#1
I'm a guitarist of around six years now, and although I haven't really looked it seems that their are just way more guitarists than bassists, and I've got more of a desire to just get out and play live than I do to be playing my 'prefered' instrument. I'm sure I can come to love the bass . Anyway, I want a bass that can cover as many genres as I like. The reason I'm making a thread is because the basses in the FAQ thread are really beginner basses, and I think I've got enough skill I can jump into a 'better' standard of guitar (although my budget isnt huge).

I'm pretty much sold on the idea of a 5 string bass, however I also like the idea of a 6 string bass (feel more at home hehe). How much harder is it to slap/pop on a 6 string? And other than solo bass pieces, would that higher string come in handy in a band setting at all?

I really like the Peavey Grind 5/6, but im going to really be sure about this decision because I have to ship it to Australia (no stores sell them). My next best is some bass from the Ibanez SR series, but they seem a little pricey. Shape & colour is going to make up a lot of my decision, I'm a fan of wood finishes. This is because I've got plans to play in a hardcore band, a metal band, an indie band, as well as possibly punk, ska, big band, funk, folk bands, grind/mathcore etc: the shape/colour of the guitar will need to be pretty adaptable so I dont feel outta place (superficiality haha). So if you have any other recommendations for me And if you could answer any of these questions that'd be real cool, so yeah. Thanks.
#3
Quote by psyo


I'm pretty much sold on the idea of a 5 string bass, however I also like the idea of a 6 string bass (feel more at home hehe). How much harder is it to slap/pop on a 6 string? And other than solo bass pieces, would that higher string come in handy in a band setting at all?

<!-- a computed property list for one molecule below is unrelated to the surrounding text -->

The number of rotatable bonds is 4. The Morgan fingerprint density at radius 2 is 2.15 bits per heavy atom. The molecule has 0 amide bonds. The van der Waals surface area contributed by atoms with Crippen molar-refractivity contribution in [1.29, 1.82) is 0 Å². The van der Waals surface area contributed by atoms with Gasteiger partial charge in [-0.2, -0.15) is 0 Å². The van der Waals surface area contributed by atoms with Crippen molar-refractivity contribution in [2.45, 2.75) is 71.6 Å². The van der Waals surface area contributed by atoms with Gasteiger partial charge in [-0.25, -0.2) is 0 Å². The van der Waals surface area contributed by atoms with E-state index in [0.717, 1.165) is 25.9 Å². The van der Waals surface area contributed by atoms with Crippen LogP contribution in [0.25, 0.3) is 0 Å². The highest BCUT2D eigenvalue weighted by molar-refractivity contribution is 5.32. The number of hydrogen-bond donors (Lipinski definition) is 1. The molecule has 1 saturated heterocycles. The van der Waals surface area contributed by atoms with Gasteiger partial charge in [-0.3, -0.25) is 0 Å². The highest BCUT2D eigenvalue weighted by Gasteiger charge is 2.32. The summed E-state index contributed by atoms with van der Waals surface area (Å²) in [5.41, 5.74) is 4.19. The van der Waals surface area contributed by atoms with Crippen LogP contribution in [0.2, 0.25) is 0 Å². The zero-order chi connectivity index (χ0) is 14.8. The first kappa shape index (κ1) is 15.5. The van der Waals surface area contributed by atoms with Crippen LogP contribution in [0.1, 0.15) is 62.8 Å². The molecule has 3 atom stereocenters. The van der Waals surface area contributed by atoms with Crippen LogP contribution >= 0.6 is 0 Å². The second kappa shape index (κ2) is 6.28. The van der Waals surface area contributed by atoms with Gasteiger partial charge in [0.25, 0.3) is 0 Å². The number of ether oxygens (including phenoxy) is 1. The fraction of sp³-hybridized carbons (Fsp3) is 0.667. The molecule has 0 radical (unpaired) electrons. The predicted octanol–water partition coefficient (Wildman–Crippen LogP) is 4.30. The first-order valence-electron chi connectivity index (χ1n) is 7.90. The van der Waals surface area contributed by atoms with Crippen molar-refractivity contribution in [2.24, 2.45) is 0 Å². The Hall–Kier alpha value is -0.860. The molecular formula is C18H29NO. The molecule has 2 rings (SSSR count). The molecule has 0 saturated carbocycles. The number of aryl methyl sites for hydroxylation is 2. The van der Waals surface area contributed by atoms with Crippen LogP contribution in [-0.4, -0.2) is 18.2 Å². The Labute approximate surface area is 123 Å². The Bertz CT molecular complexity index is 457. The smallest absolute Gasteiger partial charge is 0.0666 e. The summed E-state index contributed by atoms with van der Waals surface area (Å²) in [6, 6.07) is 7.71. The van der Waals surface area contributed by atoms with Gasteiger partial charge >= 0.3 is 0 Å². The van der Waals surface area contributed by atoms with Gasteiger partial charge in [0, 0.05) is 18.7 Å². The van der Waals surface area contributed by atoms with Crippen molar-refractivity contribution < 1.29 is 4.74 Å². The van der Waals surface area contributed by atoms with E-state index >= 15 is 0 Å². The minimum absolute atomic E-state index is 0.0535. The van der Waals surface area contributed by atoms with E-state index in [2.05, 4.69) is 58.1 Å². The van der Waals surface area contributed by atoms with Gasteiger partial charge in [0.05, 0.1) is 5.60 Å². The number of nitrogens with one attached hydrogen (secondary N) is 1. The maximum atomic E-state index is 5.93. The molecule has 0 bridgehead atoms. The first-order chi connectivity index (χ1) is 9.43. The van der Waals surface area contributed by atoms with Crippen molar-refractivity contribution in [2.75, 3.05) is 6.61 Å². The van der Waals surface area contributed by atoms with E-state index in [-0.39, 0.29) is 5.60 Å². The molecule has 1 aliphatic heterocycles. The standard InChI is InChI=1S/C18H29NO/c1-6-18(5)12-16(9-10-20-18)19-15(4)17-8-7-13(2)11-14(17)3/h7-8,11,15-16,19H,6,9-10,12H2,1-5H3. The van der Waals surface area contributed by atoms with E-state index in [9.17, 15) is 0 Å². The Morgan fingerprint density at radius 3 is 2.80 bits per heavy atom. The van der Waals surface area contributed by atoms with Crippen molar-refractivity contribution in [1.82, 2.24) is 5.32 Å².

i'm fairly sure that the extra strings on a 5 string and 6 string bass are lower strings, not higher strings
#4
ChemicalFire: I'll be playing metal that would be for a guitarist in the tunings BEADGB and CGCFAD. I'm definitely sure the range would suit.

vjferrara : yeah 5 strings have a lower B, i thought 6 strings had one extra low and one extra high?
#5
you're right. sorry about that. i just called a friend of mine with a 6 string and his opinion is that the higher string is actually a lot more useful than you'd think. standard tuning for a 6 string is B – E – A – D – G – C. he said that it's pretty much your ear you should be listening to rather than other people when it comes to a 6 string bass. it also has a lot to do with what amp you'll be playing out of. for your metal/core genres the low string will help. he said the high C string is great for ska/funk type stuff though. he also said that 6 string basses are a little more fickle than 4 and 5 string basses and that it is all up to opinion. some brands put out great 4 and 5 strings but their 6 strings are horrible. some put out really horrible 4 and 5 strings but their 6 strings are amazing. i believe my friend has a warwick 6 string
#6
Fender Jazz or Precision. Very versatile bass, with sexjuicelovetone.
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#7
I have a 5-string bass guitar and guitars. So I have the best of both worlds at times. I say to do guitar as a side-project then.

5-string bass can come in handy really nicely, it saves a lot of pain in the rear when it comes to tuning drop D. However, it also can be a nuisance if you don't utilize it.
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#8
Thanks for the input . I'm thinking right now I just might go right ahead and order in the Peavey Grind 5. Is there anything better out there for a mid priced bass? (it needs to look nice too hehe)
#9
Peavy Grind is a solid choice. Good quality, good tone, and even with the wide neck it's still pretty comfy.

About a 5/6 string:

It's not so much about the extra range of notes (although it is nice), it's more about economy of motion - it's easier to go across the fretboard as opposed to up and down it. If your planning on doing some slapping and popping at some point, you might find the tighter string spacing unconfortable. It's really something you have to try out.

On just playing bass in general (in cas you didn't know):

In your orginal post you thought were 'too skilled' to get a beginners bass, just remember that it's not guitar just an octave lower or an easier version of a guitar; it's a different instrument, one that requires considerable time and effort to get good at. So if you think your going to grab a bass and be good at it instantly, your not.

And you didn't mention anything about a bass amp. So if you don't have one - you want to get one. And for gigs you want to shoot for something that has around 300 watts, even if you have PA support.
Last edited by Captain Insano at Dec 8, 2009,
#10
Quote by psyo
ChemicalFire: I'll be playing metal that would be for a guitarist in the tunings BEADGB and CGCFAD. I'm definitely sure the range would suit.